The case marks the first time that a federal appellate court was asked to weigh in on the meaning of the provision governing the interrelation of DEA’s and FDA’s spheres of authority, according to one of the attorneys representing Aggarwal, Shane Pennington with Vicente Sederberg law firm.

Tucker wanted the DEA to consider “additional registration” pursuant to the RTT Act to obtain psilocybin for therapeutic use for terminally ill cancer patients.

The DEA responded with a letter identifying the available exemptions in the CSA which showed that the RTT Act did not create any additional exemptions. They then provided straightforward guidance about the interaction of the RTT Act and the CSA. Tucker wanted a judicial review of what the DEA said in their letter.

In their summary to dismiss, the judges said that they didn’t have the jurisdiction to review the DEA’s letter. “We then filed a request that the DEA give us a final decision, called a request for waiver, which is one tool in the DEA toolbox,” Tucker said during her blog interview. “It could have issued an exemption.”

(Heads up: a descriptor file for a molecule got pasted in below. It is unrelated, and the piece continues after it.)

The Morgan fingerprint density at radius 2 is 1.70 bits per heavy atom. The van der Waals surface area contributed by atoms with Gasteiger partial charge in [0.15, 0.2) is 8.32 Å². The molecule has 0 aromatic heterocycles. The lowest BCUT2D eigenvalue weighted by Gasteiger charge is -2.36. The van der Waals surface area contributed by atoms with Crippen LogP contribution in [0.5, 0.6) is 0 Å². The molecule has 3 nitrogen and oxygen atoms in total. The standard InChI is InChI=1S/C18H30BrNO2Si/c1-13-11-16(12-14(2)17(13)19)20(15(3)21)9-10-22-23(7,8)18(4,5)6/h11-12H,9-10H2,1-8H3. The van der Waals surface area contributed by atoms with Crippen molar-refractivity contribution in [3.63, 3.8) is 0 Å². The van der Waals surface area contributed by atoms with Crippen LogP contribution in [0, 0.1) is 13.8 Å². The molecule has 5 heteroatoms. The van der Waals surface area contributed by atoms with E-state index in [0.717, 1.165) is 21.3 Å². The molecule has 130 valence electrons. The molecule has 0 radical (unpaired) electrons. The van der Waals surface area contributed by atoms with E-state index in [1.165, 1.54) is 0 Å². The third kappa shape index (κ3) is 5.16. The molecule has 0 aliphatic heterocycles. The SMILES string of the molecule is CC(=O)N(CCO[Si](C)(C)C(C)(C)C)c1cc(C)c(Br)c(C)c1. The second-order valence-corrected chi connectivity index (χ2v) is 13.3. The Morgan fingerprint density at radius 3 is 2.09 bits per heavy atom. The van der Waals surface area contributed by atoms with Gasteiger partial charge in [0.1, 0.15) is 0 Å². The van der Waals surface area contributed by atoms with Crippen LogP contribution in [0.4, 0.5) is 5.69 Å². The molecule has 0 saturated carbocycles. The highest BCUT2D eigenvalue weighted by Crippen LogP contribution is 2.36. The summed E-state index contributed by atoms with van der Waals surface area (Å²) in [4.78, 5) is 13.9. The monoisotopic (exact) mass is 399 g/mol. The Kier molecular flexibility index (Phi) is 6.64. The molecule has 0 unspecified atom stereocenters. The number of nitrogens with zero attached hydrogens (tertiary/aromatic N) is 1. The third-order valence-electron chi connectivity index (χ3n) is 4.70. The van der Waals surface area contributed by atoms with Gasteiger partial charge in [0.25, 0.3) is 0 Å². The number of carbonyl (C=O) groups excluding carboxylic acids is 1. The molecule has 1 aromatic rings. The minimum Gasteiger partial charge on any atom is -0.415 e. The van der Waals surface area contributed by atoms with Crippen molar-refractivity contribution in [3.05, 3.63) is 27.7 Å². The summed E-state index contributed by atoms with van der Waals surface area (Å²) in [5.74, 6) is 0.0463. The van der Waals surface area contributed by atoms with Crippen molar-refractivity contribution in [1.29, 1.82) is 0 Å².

They also filed a petition to reschedule psilocybin off CSA’s Schedule 1 to Schedule 2. “This moment is an auspicious and important moment for every activist who wants to see dying patients have the benefit of psilocybin therapy,” Tucker said, calling for a grassroots letter-writing campaign to lawmakers to take a more active role in the DEA’s obstruction to the RTT law, and why a duly enacted state and federal law is not being respected by the DEA. “This is a moment where citizen activism can and should come to the fore,” she said.